That quote, made famous by Lorne Michaels, certainly applies in the case of the government’s involvement in securing internet-connected devices.
By now, almost everyone has at least one “smart” device in their home or driveway. Projections are that there will be more internet-connected devices than computers and mobile phones by the year 2020, and the rate of growth is still increasing.
As exciting as that sounds, there’s a dark side to those statistics. Most manufacturers are notoriously bad when it comes to securing them. In fact, most internet-connected devices don’t have even basic security protections in place, which has led to hackers creating vast armies of enslaved devices to serve in their bot nets, which they use to conduct denial of service attacks. The movie, I.T. with Pierce Brosnan dramatizes the complete lack of security with the IoT (and there are other media movies and shows about this, i.e., Mr. Robot, Demon Seed, and the list goes on).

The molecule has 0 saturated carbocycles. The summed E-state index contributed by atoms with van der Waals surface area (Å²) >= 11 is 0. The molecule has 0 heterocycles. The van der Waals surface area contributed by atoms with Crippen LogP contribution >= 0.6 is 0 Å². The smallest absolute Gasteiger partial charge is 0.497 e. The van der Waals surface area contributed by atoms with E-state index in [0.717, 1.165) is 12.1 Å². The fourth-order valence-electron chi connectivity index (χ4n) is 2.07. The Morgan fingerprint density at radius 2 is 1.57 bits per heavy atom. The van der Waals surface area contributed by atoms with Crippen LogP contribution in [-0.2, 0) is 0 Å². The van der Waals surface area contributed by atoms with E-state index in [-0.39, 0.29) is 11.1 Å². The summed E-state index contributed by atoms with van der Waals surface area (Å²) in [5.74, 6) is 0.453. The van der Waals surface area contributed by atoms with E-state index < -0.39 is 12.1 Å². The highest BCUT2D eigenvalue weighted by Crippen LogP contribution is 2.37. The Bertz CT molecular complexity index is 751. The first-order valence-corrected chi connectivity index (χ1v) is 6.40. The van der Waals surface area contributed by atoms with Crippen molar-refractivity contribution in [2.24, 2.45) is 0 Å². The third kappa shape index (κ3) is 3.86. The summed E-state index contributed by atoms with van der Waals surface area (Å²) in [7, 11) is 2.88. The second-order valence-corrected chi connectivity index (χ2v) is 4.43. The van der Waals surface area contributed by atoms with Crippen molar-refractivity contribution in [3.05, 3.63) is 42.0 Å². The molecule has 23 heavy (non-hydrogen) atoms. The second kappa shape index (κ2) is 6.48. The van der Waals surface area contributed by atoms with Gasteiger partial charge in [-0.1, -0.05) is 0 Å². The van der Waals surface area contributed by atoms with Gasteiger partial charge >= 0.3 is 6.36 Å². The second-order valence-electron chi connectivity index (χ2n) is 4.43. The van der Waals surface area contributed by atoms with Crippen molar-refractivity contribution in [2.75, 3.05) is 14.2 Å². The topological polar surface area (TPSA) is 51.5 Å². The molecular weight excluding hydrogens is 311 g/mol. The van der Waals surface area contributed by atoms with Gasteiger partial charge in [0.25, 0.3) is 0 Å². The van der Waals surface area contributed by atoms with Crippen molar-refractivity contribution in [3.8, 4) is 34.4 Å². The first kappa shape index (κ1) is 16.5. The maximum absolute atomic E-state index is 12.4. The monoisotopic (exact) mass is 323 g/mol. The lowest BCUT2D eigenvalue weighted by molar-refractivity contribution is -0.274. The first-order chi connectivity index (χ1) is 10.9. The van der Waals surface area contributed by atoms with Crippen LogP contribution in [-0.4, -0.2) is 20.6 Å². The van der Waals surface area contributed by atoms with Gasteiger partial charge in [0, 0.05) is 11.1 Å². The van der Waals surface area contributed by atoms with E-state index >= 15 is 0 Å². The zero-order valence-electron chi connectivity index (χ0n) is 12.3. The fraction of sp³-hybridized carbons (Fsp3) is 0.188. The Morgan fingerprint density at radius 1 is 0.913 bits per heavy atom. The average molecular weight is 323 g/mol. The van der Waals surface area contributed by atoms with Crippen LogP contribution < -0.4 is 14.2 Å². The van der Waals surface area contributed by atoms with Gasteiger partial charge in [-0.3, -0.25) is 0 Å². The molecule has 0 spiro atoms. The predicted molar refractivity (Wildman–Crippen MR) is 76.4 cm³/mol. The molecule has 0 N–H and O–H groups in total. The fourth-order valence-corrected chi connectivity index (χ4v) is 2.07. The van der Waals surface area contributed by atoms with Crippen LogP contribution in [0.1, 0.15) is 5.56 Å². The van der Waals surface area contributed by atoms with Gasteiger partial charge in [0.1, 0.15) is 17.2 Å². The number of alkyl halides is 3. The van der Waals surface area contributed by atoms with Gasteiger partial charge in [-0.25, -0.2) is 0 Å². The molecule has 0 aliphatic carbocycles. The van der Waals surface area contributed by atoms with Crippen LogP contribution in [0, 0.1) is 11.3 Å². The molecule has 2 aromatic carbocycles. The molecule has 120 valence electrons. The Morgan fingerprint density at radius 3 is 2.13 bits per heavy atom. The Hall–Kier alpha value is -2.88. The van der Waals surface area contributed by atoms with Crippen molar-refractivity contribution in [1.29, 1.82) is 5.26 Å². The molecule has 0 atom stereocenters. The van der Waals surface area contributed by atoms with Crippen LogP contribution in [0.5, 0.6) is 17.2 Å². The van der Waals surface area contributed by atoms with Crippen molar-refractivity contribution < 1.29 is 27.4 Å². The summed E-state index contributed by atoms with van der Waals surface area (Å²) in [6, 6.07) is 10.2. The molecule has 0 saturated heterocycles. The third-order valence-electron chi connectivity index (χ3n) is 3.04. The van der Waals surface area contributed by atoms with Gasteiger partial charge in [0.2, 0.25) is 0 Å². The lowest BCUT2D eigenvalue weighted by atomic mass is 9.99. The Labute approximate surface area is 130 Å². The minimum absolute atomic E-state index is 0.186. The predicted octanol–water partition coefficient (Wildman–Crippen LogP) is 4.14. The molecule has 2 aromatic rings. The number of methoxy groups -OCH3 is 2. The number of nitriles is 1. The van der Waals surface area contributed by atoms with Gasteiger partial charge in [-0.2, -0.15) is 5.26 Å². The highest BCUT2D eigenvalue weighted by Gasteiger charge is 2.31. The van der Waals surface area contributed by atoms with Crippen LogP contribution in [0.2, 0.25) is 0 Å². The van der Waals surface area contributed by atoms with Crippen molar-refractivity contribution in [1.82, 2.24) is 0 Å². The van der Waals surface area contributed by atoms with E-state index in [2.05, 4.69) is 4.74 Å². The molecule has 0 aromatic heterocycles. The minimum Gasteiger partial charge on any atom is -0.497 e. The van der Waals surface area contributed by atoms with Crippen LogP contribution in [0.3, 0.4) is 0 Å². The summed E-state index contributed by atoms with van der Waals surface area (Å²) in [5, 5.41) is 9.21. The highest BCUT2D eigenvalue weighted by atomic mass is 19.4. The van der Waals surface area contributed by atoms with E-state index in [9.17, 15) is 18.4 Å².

In recent months, we’ve seen hackers take control of everything from smart guns to smart cars and even internet-connected medical devices.The key difference here is that while hacking your PC might cost you money, the examples above put human lives in danger, and finally, the government is getting involved.
There’s a new bill making its way through the halls of Congress called The Internet of Things Cybersecurity Improvement Act of 2017 (IoTCIA). While the name is a bit of a mouthful, its purpose is strikingly simple and clear. The bill proposes a minimum set of security standards that must be in place in order for the government to purchase smart devices.
Given the sheer amount of product the government purchases each year, for the first time, manufacturers have a clear and compelling reason to begin implementing device security, which they have been steadfastly ignoring to this point.
Currently, the fate of the bill is unknown, but it certainly seems like something that both major political parties can get behind. If it passes, it will be good news indeed for everyone who owns a smart device, which again, at this point, is almost everyone. Progress may have been slow in this case, and long overdue, but at last, the wheel is turning.